In what could have been a momentous occasion for the Maryland Terrapins, they fell flat on their face, falling to the North Carolina Tar Heels 75-63. From the beginning, the game was not as close as it appeared at times, with the Terps falling behind early 17-3. From there, the Terps would cut the deficit to three, but would never get closer en route to the 12 point loss. Here is what we learned from yet another disappointing output from the Terps.
The Terps have to learn to play defense without fouling.
It sounds so simple and silly to even type it. Coaches will preach it every day of the week. A team cannot survive a game when they foul people. The Terps were tacked with 29 fouls on Tuesday night, with Charles Mitchell fouling out of the game. Four out of the five starters committed four fouls, with Jonathan Graham committing four fouls off of the bench. Shaquille Cleare committed two fouls within the first ten minutes of the game. This simply won't get it done for the Terps moving forward. Luckily, the Tar Heels hit just 51.4% of their free throws, but against better teams like Syracuse and Duke, they will not get away with this.
Of course, it didn't help that everything seemed to be called a foul Tuesday night, but that is a discussion for another day. Graham and Cleare have shown in the past that they struggle to stay on the floor due to foul troubles, and that is something that cannot be understated. The Terps don't have a lot of big bodies on the team at this point, so the big guys will have to get better with staying on the floor, most specifically, Cleare.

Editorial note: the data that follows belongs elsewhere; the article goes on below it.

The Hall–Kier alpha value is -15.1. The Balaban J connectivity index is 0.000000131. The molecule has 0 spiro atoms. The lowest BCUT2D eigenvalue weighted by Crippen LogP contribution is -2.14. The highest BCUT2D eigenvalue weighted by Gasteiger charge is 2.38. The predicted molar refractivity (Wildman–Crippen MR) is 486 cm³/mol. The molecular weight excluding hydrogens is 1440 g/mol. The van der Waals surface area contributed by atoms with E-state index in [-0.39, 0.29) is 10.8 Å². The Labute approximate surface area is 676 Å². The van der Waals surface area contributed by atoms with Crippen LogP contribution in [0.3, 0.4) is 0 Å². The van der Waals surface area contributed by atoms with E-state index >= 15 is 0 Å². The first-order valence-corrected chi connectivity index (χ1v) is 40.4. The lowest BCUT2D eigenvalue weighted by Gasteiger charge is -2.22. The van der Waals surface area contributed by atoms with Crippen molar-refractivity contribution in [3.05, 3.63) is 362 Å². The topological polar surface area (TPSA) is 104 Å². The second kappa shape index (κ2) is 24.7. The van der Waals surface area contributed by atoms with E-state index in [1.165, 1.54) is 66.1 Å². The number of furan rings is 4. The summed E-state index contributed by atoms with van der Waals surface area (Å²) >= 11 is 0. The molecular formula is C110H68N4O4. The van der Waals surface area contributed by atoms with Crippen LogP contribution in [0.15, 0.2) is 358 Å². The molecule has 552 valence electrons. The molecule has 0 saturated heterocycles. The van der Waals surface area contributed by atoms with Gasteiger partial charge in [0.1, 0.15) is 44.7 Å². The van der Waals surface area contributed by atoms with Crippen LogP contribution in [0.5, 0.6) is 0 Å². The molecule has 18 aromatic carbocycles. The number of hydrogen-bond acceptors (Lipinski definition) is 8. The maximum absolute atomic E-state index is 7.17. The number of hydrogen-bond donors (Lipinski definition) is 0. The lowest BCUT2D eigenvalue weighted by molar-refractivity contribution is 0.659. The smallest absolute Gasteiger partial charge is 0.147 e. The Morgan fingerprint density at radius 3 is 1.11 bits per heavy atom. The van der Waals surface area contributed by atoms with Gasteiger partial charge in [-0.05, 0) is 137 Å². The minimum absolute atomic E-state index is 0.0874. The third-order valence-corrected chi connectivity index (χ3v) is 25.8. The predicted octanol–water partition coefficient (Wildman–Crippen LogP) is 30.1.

Consistent shooting is still A problem.
From the inside out, the Terps don't have one player that they know can can shoot consistently. Dez Wells has the ability to drive to the hole and make some mid-range jumpers, but it is no secret that he won't torch the net from the outside. Evan Smotrycz can shoot from the outside, but he struggles to finish near the rim at times. Jake Layman has the outside touch, and can drive to the rim, but he is still very passive and needs to get stronger when he attacks the rim. The list can go on, but no one wants to be bored by the list. The facts speak for themselves. The Terps turned in another dismal performance beyond the arc, going 6-23, good for 26.1%. The Terps as a team shot 39.3% from the field, while the Tar Heels shot 49%. The Terps shot five more times than the Tar Heels, and still came out on the short end of the stick. Obviously, free throws helped in the final result, but the Tar Heels capitalized on their opportunities, while the Terps did not.
We can go on and on about the shooting woes, but we don't need to. Anyone who watched the game can see how bad it was at times.
Decision-making is not up to par.
This is something that is best displayed through example. The Terps were fighting back, and Smotrycz got the ball beyond the arc in transition, and instead of finding the open man, he launches a three and the ball went the other way. Shooting a three in transition is not always a bad idea, as it gives a shooter an open try at a three, but in that situation, the Terps needed points. Hoisting a three was not a good idea given the situation, and that is something coach Turgeon cannot be happy with.
The second example is the Roddy Peters pass in transition in the first half. Peters passed it towards the middle where three Tar Heel defenders were standing, somehow hoping to hit a cutting Terp. The decision didn't make much sense, but in this game, a lot didn't make sense.
To put it simply, these errors cannot continue to happen if the Terps want to be successful. These are mental errors that players at this stage of their career should not be making on a consistent basis, and unfortunately, this group of players are.
- The Terps got out-rebounded 40-32, which isn't surprising given the Tar Heels ability to rebound the ball.
- Charles Mitchell collected 13 rebounds for the Terps, good for 40% of the teams output in that area.
- Uncharacteristically, Dez Wells missed three free throws in a row after getting fouled on a three-point attempt. Not something you see from a guy shooting 80% from the line.
- For those who dislike Karl Hess, he was the ref who officiated the game, so all anger can be directed his direction.